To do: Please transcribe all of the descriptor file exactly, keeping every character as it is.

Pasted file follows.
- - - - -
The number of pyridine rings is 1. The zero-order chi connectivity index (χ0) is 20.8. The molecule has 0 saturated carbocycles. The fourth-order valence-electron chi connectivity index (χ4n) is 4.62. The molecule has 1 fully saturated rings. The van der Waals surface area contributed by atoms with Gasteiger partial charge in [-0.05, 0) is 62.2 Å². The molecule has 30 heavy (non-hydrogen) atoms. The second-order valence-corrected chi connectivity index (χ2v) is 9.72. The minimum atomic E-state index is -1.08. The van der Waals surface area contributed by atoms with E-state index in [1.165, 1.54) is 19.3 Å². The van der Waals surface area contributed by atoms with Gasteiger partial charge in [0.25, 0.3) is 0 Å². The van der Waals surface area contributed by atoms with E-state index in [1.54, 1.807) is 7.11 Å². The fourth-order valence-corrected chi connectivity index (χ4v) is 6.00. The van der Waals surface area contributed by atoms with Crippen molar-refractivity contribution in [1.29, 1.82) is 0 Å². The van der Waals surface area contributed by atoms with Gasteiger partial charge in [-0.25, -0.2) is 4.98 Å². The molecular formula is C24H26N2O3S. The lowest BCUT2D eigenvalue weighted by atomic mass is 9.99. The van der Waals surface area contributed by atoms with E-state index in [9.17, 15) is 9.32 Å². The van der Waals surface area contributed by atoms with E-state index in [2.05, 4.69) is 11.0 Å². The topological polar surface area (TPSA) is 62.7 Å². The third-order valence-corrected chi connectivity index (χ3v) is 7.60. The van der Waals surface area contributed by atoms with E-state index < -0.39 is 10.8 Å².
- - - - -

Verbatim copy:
The number of pyridine rings is 1. The zero-order chi connectivity index (χ0) is 20.8. The molecule has 0 saturated carbocycles. The fourth-order valence-electron chi connectivity index (χ4n) is 4.62. The molecule has 1 fully saturated rings. The van der Waals surface area contributed by atoms with Gasteiger partial charge in [-0.05, 0) is 62.2 Å². The molecule has 30 heavy (non-hydrogen) atoms. The second-order valence-corrected chi connectivity index (χ2v) is 9.72. The minimum atomic E-state index is -1.08. The van der Waals surface area contributed by atoms with E-state index in [1.165, 1.54) is 19.3 Å². The van der Waals surface area contributed by atoms with Gasteiger partial charge in [0.25, 0.3) is 0 Å². The van der Waals surface area contributed by atoms with E-state index in [1.54, 1.807) is 7.11 Å². The fourth-order valence-corrected chi connectivity index (χ4v) is 6.00. The van der Waals surface area contributed by atoms with Crippen molar-refractivity contribution in [1.29, 1.82) is 0 Å². The van der Waals surface area contributed by atoms with Gasteiger partial charge in [-0.25, -0.2) is 4.98 Å². The molecular formula is C24H26N2O3S. The lowest BCUT2D eigenvalue weighted by atomic mass is 9.99. The van der Waals surface area contributed by atoms with E-state index in [9.17, 15) is 9.32 Å². The van der Waals surface area contributed by atoms with E-state index in [2.05, 4.69) is 11.0 Å². The topological polar surface area (TPSA) is 62.7 Å². The third-order valence-corrected chi connectivity index (χ3v) is 7.60. The van der Waals surface area contributed by atoms with E-state index < -0.39 is 10.8 Å².